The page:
Praise magnifies God. The alternative magnifies the problem. The last thing we need is a Ďsmallí God and large problems! What will we choose to exalt: the mighty, eternal God, or the puny, temporary problem? Praise pricks bloated problems by empowering us to glimpse the enormity of God.
Build muscle on your faith by constantly praising God, delighting in his answer ahead of time. It takes the wait off your mind.
Iím so sorry the fire engine ran over your mother on the way to your home that burnt to the ground because your dog caught fire after you knocked the heater onto him when you fainted upon hearing that you had been dismissed from your job because your best friend interrupted making love to your wife to call the police to say it must have been you who embezzled the company to pay for the heart transplant you desperately need now that the chemo therapy is beginning to work.
Nevertheless, God's love and power blaze as infinite and unstoppable as ever. Regardless of how overwhelmingly oppressive circumstances get, the truth remains unshakable: ďIf God is for us, who can be against us?Ē (Romans 8:31). Nothing in heaven or earth or hell can change the fact that God works (not causes, but works) all things together for good for those who love him. No matter how hopeless things seem, as you yield to Christ and resist the devil you can keep saying over and over until you are convinced of it in every fiber of your being:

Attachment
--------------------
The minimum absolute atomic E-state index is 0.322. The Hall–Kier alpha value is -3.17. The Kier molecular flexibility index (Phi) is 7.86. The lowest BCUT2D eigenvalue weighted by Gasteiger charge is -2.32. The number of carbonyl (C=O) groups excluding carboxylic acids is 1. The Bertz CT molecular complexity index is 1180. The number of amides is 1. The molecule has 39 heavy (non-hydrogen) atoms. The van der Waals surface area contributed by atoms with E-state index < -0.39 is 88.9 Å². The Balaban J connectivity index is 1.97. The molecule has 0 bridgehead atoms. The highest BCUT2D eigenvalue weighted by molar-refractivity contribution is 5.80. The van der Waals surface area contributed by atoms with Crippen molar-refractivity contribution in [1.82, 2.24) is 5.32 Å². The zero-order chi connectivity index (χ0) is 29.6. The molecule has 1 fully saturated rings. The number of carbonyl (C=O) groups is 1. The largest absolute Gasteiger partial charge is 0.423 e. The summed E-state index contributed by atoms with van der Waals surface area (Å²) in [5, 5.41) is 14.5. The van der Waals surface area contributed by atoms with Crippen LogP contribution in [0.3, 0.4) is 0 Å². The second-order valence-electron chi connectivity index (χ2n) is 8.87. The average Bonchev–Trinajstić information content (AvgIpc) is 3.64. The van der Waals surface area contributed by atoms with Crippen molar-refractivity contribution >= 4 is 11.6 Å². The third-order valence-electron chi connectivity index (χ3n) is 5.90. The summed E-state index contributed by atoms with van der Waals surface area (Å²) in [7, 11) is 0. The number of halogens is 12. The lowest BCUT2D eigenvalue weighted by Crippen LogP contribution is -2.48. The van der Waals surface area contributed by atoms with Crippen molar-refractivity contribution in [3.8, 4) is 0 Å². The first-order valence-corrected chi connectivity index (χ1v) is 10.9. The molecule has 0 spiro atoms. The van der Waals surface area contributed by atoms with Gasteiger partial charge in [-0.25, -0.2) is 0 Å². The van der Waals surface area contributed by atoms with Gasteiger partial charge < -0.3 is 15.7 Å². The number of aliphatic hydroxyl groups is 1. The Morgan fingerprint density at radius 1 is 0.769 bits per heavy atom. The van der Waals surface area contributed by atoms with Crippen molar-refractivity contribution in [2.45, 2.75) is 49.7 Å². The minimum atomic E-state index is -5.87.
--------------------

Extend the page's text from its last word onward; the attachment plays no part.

That might seem beyond belief, but with God on your side, you truly are a winner and you will spend all eternity celebrating that fact. It is undeniable that trying to celebrate ahead of time begins by making eating concrete seem intelligent fun. Despite everything, however, immense rewards await those who dare to persist with this apparent insanity. Even if you are only minimally successful in cheating time by celebrating before God's surprise twist is finally revealed, your best attempt will not only lessen despair and build faith that is valued far beyond diamonds, it honors the God who deserves all honor and will even flood yourself with never-ending glory.
Comment by a reader
Iíve struggled with my Christian walk for many years now, always feeling heavy and depressed. Quite recently I discovered that praise in church made a big difference and was the one thing that lifted my depression, but it was always temporary. The depression would return later that day or the next day.
So I searched the web for information about praise. I came across Godís Anti-Depressant. Itís really been life-changing for me.
I was definitely one of those people who believed that the way to become free of depression was to complain to God and that if I became sufficiently miserable/depressed God would then be moved to help me. I believed that this attitude was right and that this was just a lengthy process of testing and becoming sufficiently broken.
Well how wrong was I! Your article showed me that faith, praise, rejoicing and thankfulness form the key to overcoming depression and heaviness.
Iím not completely free yet but I realize itís a process and it can take a while to change mindsets that Iíve had for many years! But Iím experiencing freedom on a daily basis that Iíve never known or imagined I could have.
Thank you for making the article free and available on the Internet.